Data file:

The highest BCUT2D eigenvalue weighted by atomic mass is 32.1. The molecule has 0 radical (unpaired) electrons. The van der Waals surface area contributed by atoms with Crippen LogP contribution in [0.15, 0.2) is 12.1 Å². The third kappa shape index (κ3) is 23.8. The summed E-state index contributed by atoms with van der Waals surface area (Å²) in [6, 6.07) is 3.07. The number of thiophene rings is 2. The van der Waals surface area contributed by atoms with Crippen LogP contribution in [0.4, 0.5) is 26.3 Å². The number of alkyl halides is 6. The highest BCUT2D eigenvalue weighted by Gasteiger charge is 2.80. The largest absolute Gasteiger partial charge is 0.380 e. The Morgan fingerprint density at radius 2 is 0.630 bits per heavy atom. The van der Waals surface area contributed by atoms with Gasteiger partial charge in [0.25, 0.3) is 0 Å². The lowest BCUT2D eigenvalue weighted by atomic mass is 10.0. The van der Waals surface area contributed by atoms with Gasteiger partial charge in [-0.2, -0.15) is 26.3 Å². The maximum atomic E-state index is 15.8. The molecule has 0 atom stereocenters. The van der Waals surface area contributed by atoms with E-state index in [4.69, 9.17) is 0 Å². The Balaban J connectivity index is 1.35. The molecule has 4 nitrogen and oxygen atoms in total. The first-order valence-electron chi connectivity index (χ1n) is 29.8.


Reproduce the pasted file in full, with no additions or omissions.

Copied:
The highest BCUT2D eigenvalue weighted by atomic mass is 32.1. The molecule has 0 radical (unpaired) electrons. The van der Waals surface area contributed by atoms with Crippen LogP contribution in [0.15, 0.2) is 12.1 Å². The third kappa shape index (κ3) is 23.8. The summed E-state index contributed by atoms with van der Waals surface area (Å²) in [6, 6.07) is 3.07. The number of thiophene rings is 2. The van der Waals surface area contributed by atoms with Crippen LogP contribution in [0.4, 0.5) is 26.3 Å². The number of alkyl halides is 6. The highest BCUT2D eigenvalue weighted by Gasteiger charge is 2.80. The largest absolute Gasteiger partial charge is 0.380 e. The Morgan fingerprint density at radius 2 is 0.630 bits per heavy atom. The van der Waals surface area contributed by atoms with Gasteiger partial charge in [0.25, 0.3) is 0 Å². The lowest BCUT2D eigenvalue weighted by atomic mass is 10.0. The van der Waals surface area contributed by atoms with Gasteiger partial charge in [-0.2, -0.15) is 26.3 Å². The maximum atomic E-state index is 15.8. The molecule has 0 atom stereocenters. The van der Waals surface area contributed by atoms with E-state index in [4.69, 9.17) is 0 Å². The Balaban J connectivity index is 1.35. The molecule has 4 nitrogen and oxygen atoms in total. The first-order valence-electron chi connectivity index (χ1n) is 29.8.